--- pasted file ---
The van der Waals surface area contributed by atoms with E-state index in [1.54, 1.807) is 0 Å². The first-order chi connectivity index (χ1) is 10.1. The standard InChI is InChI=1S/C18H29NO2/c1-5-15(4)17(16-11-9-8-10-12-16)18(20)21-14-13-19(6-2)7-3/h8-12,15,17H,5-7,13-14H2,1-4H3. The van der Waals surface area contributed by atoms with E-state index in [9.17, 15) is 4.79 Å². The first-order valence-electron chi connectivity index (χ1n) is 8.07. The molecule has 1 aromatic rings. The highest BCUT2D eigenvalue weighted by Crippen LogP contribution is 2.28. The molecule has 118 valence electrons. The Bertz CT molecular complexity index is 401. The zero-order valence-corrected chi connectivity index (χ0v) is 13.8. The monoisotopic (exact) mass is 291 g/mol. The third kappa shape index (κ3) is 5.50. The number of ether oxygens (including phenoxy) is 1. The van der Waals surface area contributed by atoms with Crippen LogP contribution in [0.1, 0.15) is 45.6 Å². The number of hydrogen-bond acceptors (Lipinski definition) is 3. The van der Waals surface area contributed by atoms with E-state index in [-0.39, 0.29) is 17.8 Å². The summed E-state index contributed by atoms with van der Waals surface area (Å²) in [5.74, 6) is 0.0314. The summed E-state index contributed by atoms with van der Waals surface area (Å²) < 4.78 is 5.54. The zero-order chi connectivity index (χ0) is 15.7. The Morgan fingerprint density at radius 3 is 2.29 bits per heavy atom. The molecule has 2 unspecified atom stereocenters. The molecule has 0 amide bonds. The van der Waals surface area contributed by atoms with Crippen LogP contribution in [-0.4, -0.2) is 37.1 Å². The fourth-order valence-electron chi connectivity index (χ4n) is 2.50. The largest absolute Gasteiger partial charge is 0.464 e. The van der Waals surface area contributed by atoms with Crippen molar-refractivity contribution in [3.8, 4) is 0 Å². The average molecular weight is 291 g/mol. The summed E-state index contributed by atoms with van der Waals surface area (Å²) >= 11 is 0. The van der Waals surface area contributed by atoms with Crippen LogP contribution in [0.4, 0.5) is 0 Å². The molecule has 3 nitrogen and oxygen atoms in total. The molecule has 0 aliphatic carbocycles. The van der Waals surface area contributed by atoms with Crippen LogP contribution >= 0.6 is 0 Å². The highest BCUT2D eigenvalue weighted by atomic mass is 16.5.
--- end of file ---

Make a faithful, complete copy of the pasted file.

The van der Waals surface area contributed by atoms with E-state index in [1.54, 1.807) is 0 Å². The first-order chi connectivity index (χ1) is 10.1. The standard InChI is InChI=1S/C18H29NO2/c1-5-15(4)17(16-11-9-8-10-12-16)18(20)21-14-13-19(6-2)7-3/h8-12,15,17H,5-7,13-14H2,1-4H3. The van der Waals surface area contributed by atoms with E-state index in [9.17, 15) is 4.79 Å². The first-order valence-electron chi connectivity index (χ1n) is 8.07. The molecule has 1 aromatic rings. The highest BCUT2D eigenvalue weighted by Crippen LogP contribution is 2.28. The molecule has 118 valence electrons. The Bertz CT molecular complexity index is 401. The zero-order valence-corrected chi connectivity index (χ0v) is 13.8. The monoisotopic (exact) mass is 291 g/mol. The third kappa shape index (κ3) is 5.50. The number of ether oxygens (including phenoxy) is 1. The van der Waals surface area contributed by atoms with Crippen LogP contribution in [0.1, 0.15) is 45.6 Å². The number of hydrogen-bond acceptors (Lipinski definition) is 3. The van der Waals surface area contributed by atoms with E-state index in [-0.39, 0.29) is 17.8 Å². The summed E-state index contributed by atoms with van der Waals surface area (Å²) in [5.74, 6) is 0.0314. The summed E-state index contributed by atoms with van der Waals surface area (Å²) < 4.78 is 5.54. The zero-order chi connectivity index (χ0) is 15.7. The Morgan fingerprint density at radius 3 is 2.29 bits per heavy atom. The molecule has 2 unspecified atom stereocenters. The molecule has 0 amide bonds. The van der Waals surface area contributed by atoms with Crippen LogP contribution in [-0.4, -0.2) is 37.1 Å². The fourth-order valence-electron chi connectivity index (χ4n) is 2.50. The largest absolute Gasteiger partial charge is 0.464 e. The van der Waals surface area contributed by atoms with Crippen molar-refractivity contribution in [3.8, 4) is 0 Å². The average molecular weight is 291 g/mol. The summed E-state index contributed by atoms with van der Waals surface area (Å²) >= 11 is 0. The van der Waals surface area contributed by atoms with Crippen LogP contribution in [0.4, 0.5) is 0 Å². The molecule has 3 nitrogen and oxygen atoms in total. The molecule has 0 aliphatic carbocycles. The van der Waals surface area contributed by atoms with Crippen LogP contribution >= 0.6 is 0 Å². The highest BCUT2D eigenvalue weighted by atomic mass is 16.5.